Similar to financial assistance programs under the socialized tuition scheme, the HELP runs similar to other existing loan systems, which have only been exposed as scapegoats to give a free pass for private institutions to further increase tuition and OSFs.

Further, the voucher system, under the guise of democratizing the right to choose between public and private schools, will just increase competition between these institutions for funding and profit. Similar to the implementation of a voucher system for the K to 12 program, this will also encourage more private schools similar to the APEC schools franchise.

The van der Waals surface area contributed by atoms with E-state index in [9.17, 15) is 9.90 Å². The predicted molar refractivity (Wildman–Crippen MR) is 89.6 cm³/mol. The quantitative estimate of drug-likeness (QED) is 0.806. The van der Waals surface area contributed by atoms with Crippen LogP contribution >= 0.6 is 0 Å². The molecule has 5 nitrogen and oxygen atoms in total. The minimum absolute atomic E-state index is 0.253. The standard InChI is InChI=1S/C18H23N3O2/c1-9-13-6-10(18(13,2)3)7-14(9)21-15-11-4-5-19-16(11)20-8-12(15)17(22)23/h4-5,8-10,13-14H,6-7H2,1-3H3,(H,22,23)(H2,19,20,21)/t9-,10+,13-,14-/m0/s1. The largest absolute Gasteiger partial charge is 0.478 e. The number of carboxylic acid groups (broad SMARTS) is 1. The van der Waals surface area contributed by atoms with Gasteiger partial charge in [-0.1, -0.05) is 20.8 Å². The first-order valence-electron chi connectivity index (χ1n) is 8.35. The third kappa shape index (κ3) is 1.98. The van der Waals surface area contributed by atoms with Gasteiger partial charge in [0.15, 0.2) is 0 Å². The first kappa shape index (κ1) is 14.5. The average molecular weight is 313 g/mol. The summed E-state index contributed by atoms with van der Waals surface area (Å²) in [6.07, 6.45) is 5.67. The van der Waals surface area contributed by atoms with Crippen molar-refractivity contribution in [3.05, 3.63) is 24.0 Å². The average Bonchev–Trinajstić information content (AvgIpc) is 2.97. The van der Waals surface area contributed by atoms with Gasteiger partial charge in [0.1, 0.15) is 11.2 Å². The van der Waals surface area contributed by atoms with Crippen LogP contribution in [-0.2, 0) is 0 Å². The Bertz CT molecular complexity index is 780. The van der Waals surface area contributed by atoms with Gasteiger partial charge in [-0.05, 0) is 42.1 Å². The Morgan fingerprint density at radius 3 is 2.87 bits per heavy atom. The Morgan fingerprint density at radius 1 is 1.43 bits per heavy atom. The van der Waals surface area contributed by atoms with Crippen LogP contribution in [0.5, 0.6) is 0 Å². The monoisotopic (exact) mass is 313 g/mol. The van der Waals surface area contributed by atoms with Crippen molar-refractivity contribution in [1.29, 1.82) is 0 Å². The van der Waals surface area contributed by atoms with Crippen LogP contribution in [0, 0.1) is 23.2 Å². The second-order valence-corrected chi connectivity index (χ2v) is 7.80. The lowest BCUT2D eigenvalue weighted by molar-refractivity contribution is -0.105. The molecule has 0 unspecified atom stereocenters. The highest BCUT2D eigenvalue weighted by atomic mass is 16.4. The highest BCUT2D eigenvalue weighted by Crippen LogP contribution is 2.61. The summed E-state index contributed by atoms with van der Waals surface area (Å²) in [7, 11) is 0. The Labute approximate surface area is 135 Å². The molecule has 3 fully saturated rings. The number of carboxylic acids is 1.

This only shows how the existence of private schools – essentially education systems operating as big businesses – are being unapologetically defended.

Don’t break our hearts! Abrogate neoliberal policies on education

These policies are, in effect, an exacerbation and worsening of the existing neoliberal policies, such as the HEMA and the Education Act of 1982. They create an illusion of access by compelling students to apply for loan programs and for stratification under socialized tuition programs, when it has been clear that such programs have exactly done the opposite.

In line with this, we call on all youth, students, student organizations, councils, and publications, to unite and compel the Duterte government and CHED to abrogate these policies and heed the just demands of the youth for free education.

We call on the youth to register our unified action in the call for free education. We enjoin the youth to participate in the National Summit of the Rise for Education alliance on February 14, and to register our demands on the National Day of Action for Education, Rights and Peace on February 23. ###